The Wuhan Wakeup on Immigration and Border Security

A movie I have seen before

By Andrew R. Arthur on March 13, 2020

All of a sudden, the world changes. Vague and undefined "existential threats" — be they climate change, quid-pro-quos, or just the president himself — get replaced by more imminent threats. That has been true in immigration in the past — and it is again.

Before September 11, there was actually an active question as to how great a threat the United States faced from alien terrorists, and how (and in particular, with how much effort) the United States should respond to that threat, a fact that seems to have been largely forgotten.

For example, the 1999 National Commission on Terrorism (NCT), which had been created by Congress to evaluate "America's laws, policies, and practices for preventing and punishing terrorism directed at American citizens", released a report detailing its findings in June 2000.

The Commission called all the right people (including me) to appear before it, and said all of the right things: "International terrorism poses an increasingly dangerous and difficult threat to America." "Countering the growing danger of the terrorist threat requires significantly stepping up U.S. efforts." "Priority one is to prevent terrorist attacks."

It discussed a lack of coordination among our intelligence and law enforcement agencies, and recommended an elimination of the barriers that prevented the "aggressive collection of information on terrorists", conclusions that were echoed by the 9/11 Commission in its final report.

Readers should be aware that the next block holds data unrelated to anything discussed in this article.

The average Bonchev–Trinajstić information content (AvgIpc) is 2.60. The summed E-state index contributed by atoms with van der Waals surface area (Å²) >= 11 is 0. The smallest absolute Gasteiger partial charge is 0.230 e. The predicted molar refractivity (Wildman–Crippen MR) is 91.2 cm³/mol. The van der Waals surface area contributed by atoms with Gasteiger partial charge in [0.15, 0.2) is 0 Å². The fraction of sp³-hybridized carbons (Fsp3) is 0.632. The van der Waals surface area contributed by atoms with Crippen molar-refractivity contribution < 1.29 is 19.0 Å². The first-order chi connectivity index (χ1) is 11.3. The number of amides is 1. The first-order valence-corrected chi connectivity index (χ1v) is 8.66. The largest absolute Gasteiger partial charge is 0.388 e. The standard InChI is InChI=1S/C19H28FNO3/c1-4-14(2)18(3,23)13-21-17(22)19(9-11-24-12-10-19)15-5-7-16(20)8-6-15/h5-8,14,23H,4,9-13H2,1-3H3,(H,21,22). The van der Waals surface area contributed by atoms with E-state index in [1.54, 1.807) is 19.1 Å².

As it related to alien attacks on the homeland, however, the findings were surprisingly weak and hopeless. For example, the NCT stated:

In spite of elaborate immigration laws and the efforts of the Immigration and Naturalization Service, the United States is, de facto, a country of open borders. The Commission found that the massive flows of people across U.S. borders make exclusion of all foreign terrorists impossible. There are more than 300 million legal crossings each year at the U.S./Mexican land border alone. Millions more stream through our airports.

Beyond the millions who legally come and go, over four million persons reside illegally in the United States. About half of them entered the country without inspection, meaning they crossed U.S. borders between inspection stations or entered by small boat or aircraft. Roughly another two million people entered the United States with a valid visitor's visa, but overstayed their visa and remained here to live. That said, of the millions who come here to live or visit only a minuscule portion of all foreigners in the United States attempt to harm the country in any way. [Emphasis added.]

The first highlighted portion doesn't sound good, and as for the second, as the 9/11 Commission's report showed (and as we all now know) that "miniscule portion" of immigrants can do a lot of damage to the well-being of our people, our economy, and our national security.

Plainly, the NTC recommended a strong U.S. response, though, right? Well ...

The Commission recognized that alien students from "countries officially designated as state sponsors of terrorism" posed a particular risk. It therefore found that the pilot foreign-student tracking system then known as the "Coordinated Interagency Partnership Regulating International Students" (CIPRIS), which has subsequently become the "Student and Exchange Visitor Information System" (SEVIS), "could become a model for a nationwide program monitoring the status of foreign students."

That "could" should have been a "should". As my colleague Steven Camarota found, a number of alien terrorists, including 9/11 ringleader Mohammed Atta (who piloted the plane into the North Tower of the World Trade Center), Marwan Al Shehi (who piloted the plane into the South Tower of the World Trade Center), and Zacarias Moussaoui (who pleaded guilty to conspiring with the 9/11 hijackers and who claimed "he was training to fly a different plane into the White House as part of a different plot on a different day"), either had approved student visas or had applied for them.